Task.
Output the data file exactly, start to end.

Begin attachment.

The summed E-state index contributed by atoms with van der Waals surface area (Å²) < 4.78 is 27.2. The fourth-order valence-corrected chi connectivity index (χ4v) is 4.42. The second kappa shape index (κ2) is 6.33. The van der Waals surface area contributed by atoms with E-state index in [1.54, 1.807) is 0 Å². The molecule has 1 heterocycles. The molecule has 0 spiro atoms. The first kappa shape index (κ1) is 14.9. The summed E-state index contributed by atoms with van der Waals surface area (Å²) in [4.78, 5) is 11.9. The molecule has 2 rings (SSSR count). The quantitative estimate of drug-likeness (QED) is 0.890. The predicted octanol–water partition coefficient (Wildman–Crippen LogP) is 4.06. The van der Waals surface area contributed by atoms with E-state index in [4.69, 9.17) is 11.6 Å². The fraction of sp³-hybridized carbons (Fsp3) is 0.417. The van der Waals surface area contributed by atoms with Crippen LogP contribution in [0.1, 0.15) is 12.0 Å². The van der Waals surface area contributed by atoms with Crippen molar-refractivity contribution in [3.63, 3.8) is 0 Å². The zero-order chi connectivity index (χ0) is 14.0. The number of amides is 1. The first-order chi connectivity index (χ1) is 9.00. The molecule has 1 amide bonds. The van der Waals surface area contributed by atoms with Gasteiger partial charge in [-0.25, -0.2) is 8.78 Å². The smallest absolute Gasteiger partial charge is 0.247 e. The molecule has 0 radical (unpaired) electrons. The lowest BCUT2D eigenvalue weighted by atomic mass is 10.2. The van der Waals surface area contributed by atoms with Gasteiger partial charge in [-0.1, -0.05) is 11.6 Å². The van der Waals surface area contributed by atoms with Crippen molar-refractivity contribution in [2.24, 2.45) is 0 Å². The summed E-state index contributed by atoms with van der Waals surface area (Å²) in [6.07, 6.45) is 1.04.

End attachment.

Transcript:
The summed E-state index contributed by atoms with van der Waals surface area (Å²) < 4.78 is 27.2. The fourth-order valence-corrected chi connectivity index (χ4v) is 4.42. The second kappa shape index (κ2) is 6.33. The van der Waals surface area contributed by atoms with E-state index in [1.54, 1.807) is 0 Å². The molecule has 1 heterocycles. The molecule has 0 spiro atoms. The first kappa shape index (κ1) is 14.9. The summed E-state index contributed by atoms with van der Waals surface area (Å²) in [4.78, 5) is 11.9. The molecule has 2 rings (SSSR count). The quantitative estimate of drug-likeness (QED) is 0.890. The predicted octanol–water partition coefficient (Wildman–Crippen LogP) is 4.06. The van der Waals surface area contributed by atoms with E-state index in [4.69, 9.17) is 11.6 Å². The fraction of sp³-hybridized carbons (Fsp3) is 0.417. The van der Waals surface area contributed by atoms with Crippen LogP contribution in [0.1, 0.15) is 12.0 Å². The van der Waals surface area contributed by atoms with Crippen molar-refractivity contribution in [3.63, 3.8) is 0 Å². The zero-order chi connectivity index (χ0) is 14.0. The number of amides is 1. The first-order chi connectivity index (χ1) is 9.00. The molecule has 1 amide bonds. The van der Waals surface area contributed by atoms with Gasteiger partial charge in [-0.25, -0.2) is 8.78 Å². The smallest absolute Gasteiger partial charge is 0.247 e. The molecule has 0 radical (unpaired) electrons. The lowest BCUT2D eigenvalue weighted by atomic mass is 10.2. The van der Waals surface area contributed by atoms with Gasteiger partial charge in [-0.1, -0.05) is 11.6 Å². The van der Waals surface area contributed by atoms with Crippen molar-refractivity contribution in [2.24, 2.45) is 0 Å². The summed E-state index contributed by atoms with van der Waals surface area (Å²) in [6.07, 6.45) is 1.04.